Glltheil-Schoder, Marie, prominent German mezzo-soprano; b. Weimar, Feb. 16, 1874; d. Bad IImenau, Oct. 4, 1935. She was largely self- taught, although she received some coaching from Richard Strauss in Weimar, where she made her operatic debut as the 1st Lady in Die Zauberflote in 1891. After singing in Berlin and Leipzig, she was engaged by Mahler for the Vienna Court Opera (debut as Nedda, Feb. 16, 1900). In her early performances, she was criticized for her small voice; Mahler made note of her“disagreeable middle register,” but he also declared that she was a musical genius; her strong dramatic characterizations made her a favorite there until 1926. She was successful as Carmen, Elektra, Eva, and the 3 principal soprano roles in Les Conies d’Hoffmann; her Mozart roles included Pamina, Elvira, Susanna, and Cherubino. Her only London appearance was at Covent Garden as Octavian in 1913; 3 years later she sang the role of the Composer, under Strauss’s direction, in a Zurich production of the revised version of Ariadne aux Naxos. She was closely associated with the music of Schoenberg; she took part in the premiere of his 2nd String Quartet (Vienna, Feb. 5, 1907), and later frequently performed in his Pierrot Lunaire; Schoenberg conceived the part of the Woman in his monodrama Erwartung as a“Gutheil part”; she appeared in its first performance (Prague, June 6, 1924). After her retirement, she was active as a teacher and producer in Vienna and Salzburg. She was successively married to the violinist and composer Gustav Gutheil and the Viennese photographer Franz Setzer.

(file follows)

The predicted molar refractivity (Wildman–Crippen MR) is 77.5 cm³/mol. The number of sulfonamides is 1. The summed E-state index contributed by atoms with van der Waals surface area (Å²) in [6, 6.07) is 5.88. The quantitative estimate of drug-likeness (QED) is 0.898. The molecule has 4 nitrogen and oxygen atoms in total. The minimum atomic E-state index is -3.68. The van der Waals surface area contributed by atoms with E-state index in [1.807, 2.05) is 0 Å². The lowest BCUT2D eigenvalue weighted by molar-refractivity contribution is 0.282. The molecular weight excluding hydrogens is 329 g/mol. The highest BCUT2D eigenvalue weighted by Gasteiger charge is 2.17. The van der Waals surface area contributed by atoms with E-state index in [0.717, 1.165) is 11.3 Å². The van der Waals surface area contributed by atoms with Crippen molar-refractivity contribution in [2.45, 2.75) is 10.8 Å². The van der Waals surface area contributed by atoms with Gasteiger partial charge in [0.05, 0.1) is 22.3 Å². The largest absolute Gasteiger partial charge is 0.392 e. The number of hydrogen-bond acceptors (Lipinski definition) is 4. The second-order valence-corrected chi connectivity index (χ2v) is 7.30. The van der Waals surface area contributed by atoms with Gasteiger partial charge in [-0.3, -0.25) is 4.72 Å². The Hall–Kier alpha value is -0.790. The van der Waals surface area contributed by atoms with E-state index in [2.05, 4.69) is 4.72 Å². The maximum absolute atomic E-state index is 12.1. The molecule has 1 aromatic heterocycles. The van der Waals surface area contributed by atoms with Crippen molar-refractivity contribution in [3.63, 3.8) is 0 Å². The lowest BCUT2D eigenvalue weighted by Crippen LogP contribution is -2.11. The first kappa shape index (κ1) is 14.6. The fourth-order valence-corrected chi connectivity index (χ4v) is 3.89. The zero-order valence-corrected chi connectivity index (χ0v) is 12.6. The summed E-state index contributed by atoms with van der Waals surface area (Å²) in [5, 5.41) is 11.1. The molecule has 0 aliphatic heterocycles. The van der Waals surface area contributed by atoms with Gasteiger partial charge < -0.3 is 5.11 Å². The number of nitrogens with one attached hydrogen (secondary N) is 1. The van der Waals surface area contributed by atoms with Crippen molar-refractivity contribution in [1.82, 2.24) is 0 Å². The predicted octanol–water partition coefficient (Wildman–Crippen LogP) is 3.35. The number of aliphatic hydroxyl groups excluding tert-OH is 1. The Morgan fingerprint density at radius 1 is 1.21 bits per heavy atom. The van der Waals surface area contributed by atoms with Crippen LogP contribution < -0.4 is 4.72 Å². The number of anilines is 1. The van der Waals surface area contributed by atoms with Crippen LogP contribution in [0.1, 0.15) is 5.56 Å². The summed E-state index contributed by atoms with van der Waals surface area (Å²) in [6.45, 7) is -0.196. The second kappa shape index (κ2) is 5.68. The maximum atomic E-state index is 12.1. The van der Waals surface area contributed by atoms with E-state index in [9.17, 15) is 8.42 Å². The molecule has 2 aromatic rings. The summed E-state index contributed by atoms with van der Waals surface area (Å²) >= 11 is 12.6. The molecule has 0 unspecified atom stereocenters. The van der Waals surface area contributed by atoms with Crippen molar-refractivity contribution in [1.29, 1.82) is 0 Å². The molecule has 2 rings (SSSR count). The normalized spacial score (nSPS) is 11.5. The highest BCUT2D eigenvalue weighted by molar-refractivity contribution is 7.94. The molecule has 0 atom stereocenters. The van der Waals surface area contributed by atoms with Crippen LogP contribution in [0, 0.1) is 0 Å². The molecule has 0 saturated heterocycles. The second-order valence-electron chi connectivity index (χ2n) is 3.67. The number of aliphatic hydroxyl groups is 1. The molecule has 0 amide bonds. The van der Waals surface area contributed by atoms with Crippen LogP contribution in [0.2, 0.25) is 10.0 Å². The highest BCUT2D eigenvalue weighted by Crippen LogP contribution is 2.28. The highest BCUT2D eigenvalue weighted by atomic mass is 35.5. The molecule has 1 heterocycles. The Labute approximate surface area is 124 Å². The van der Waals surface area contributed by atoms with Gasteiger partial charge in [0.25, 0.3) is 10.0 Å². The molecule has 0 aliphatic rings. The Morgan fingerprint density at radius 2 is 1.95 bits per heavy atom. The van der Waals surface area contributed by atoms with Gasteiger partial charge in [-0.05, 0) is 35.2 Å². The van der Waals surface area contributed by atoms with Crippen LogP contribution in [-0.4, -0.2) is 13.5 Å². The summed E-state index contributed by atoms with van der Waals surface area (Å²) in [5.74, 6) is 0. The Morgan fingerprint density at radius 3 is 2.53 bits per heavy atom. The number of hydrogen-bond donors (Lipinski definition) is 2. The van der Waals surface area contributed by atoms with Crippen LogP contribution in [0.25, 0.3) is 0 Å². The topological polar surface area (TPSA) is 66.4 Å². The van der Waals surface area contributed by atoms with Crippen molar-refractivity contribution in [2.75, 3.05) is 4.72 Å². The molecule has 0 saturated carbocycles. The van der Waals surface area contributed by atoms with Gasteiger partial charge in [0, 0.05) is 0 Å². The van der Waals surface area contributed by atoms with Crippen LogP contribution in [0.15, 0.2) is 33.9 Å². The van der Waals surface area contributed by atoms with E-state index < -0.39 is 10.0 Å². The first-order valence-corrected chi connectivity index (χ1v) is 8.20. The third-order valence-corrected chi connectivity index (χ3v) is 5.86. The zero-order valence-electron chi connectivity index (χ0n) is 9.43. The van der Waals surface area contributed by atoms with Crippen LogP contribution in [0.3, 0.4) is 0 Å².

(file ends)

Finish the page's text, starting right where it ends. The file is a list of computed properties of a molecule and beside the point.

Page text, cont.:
—Nicolas Slonimsky/Laura Kuhn/Dennis McIntire